For a company that is trying to change the e-book industry and make it more relevant that it’s been in the past, Amazon certainly doesn’t get any breaks from any side. Amazon Kindle is a hit with colleges, and many universities may jump on board to use the device to make things more convenient for professors and students alike. But that’s not the case with the National Federation of the Blind. The NFB has complained about Amazon being discriminatory against visually impaired students and has forced the company to work on new ways to make the device more accessible.
It seems to controversy is ready to go away as the Justice departments indicated that universities that are planning to use devices such as Kindle need to make sure the device is accessible to the blind. The Justice Department argued that while the text to speech feature available on some e-book readers could be helpful to the blind, more needs to be done. So it’s official. Amazon and other e-book reader makers will have to work on voice-activated menus to make sure their devices are as accessible as possible for the visually impaired users.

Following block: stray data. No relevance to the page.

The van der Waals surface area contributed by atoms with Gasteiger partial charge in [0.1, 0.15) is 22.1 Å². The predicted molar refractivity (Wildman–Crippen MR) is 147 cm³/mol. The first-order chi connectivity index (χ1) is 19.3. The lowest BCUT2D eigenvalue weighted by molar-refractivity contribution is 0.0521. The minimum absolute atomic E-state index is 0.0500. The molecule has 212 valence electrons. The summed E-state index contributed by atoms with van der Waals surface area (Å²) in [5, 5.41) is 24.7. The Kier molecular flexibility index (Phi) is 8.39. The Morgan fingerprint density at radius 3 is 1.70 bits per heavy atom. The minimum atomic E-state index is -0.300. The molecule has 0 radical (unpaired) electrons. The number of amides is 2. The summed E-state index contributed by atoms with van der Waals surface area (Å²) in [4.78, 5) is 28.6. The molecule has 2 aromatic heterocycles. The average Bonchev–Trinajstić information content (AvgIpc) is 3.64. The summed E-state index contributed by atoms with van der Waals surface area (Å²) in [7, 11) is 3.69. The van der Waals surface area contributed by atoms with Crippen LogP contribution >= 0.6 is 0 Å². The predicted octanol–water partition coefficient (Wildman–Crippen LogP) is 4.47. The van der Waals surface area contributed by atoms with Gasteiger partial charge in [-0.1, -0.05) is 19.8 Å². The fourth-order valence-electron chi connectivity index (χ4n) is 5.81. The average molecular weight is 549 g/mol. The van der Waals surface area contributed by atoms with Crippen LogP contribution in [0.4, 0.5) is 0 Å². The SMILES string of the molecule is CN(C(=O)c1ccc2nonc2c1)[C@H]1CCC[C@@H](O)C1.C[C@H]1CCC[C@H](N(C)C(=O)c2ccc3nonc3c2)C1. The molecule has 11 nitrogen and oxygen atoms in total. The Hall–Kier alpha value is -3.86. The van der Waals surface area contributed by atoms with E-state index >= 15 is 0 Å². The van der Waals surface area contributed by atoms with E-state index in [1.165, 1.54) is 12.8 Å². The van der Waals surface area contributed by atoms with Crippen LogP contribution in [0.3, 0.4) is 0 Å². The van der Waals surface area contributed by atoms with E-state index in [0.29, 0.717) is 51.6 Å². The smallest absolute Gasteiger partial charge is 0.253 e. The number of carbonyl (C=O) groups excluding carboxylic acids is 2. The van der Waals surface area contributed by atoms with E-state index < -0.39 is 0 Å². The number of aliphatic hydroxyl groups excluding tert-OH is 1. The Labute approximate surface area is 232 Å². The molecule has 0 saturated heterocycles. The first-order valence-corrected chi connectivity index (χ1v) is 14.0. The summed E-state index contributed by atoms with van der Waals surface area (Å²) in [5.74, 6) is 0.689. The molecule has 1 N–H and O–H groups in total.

The decision is not as bad as it sounds. I am all for Amazon and other companies working on devices that are accessible to the handicapped. At the same time, Kindle is just a tool. The information is what matters, and it doesn’t matter how you get it. Does Kindle make things more convenient for student? Probably. But the day we start treating Amazon Kindle as more than the tool it is, that’s when we have defeated its purpose. Kindle doesn’t make you smarter nor does it give you an edge over others by itself. But I digress.
Your take: is the above decision by the Justice Department and those 4 universities fair?